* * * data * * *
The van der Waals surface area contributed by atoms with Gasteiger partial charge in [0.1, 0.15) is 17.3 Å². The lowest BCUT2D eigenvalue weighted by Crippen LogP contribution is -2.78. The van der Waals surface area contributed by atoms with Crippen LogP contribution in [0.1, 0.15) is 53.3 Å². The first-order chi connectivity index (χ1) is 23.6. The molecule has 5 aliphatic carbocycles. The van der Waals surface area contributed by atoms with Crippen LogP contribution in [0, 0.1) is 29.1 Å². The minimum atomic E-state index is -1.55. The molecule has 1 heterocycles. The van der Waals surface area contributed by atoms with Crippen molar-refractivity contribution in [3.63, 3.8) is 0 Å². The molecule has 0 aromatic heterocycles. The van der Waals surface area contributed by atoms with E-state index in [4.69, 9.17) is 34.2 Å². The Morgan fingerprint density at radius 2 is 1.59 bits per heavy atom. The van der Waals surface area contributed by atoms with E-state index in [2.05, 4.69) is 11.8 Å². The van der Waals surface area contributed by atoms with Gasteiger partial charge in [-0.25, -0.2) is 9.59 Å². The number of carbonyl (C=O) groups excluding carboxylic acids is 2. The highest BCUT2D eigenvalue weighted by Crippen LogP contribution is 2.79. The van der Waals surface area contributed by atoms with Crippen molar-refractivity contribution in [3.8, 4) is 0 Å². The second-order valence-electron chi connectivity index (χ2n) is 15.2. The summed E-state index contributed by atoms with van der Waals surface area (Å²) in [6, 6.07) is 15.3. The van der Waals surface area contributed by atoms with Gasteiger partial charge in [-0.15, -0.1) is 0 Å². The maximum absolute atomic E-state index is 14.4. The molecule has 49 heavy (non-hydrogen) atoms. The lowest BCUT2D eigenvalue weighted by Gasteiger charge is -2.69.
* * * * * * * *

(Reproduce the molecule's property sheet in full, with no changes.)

The van der Waals surface area contributed by atoms with Gasteiger partial charge in [0.1, 0.15) is 17.3 Å². The lowest BCUT2D eigenvalue weighted by Crippen LogP contribution is -2.78. The van der Waals surface area contributed by atoms with Crippen LogP contribution in [0.1, 0.15) is 53.3 Å². The first-order chi connectivity index (χ1) is 23.6. The molecule has 5 aliphatic carbocycles. The van der Waals surface area contributed by atoms with Crippen LogP contribution in [0, 0.1) is 29.1 Å². The minimum atomic E-state index is -1.55. The molecule has 1 heterocycles. The van der Waals surface area contributed by atoms with Crippen molar-refractivity contribution in [3.63, 3.8) is 0 Å². The molecule has 0 aromatic heterocycles. The van der Waals surface area contributed by atoms with E-state index in [4.69, 9.17) is 34.2 Å². The Morgan fingerprint density at radius 2 is 1.59 bits per heavy atom. The van der Waals surface area contributed by atoms with E-state index in [2.05, 4.69) is 11.8 Å². The van der Waals surface area contributed by atoms with Gasteiger partial charge in [-0.25, -0.2) is 9.59 Å². The number of carbonyl (C=O) groups excluding carboxylic acids is 2. The highest BCUT2D eigenvalue weighted by Crippen LogP contribution is 2.79. The van der Waals surface area contributed by atoms with Crippen molar-refractivity contribution in [3.8, 4) is 0 Å². The second-order valence-electron chi connectivity index (χ2n) is 15.2. The summed E-state index contributed by atoms with van der Waals surface area (Å²) in [6, 6.07) is 15.3. The van der Waals surface area contributed by atoms with Gasteiger partial charge in [-0.15, -0.1) is 0 Å². The maximum absolute atomic E-state index is 14.4. The molecule has 49 heavy (non-hydrogen) atoms. The lowest BCUT2D eigenvalue weighted by Gasteiger charge is -2.69.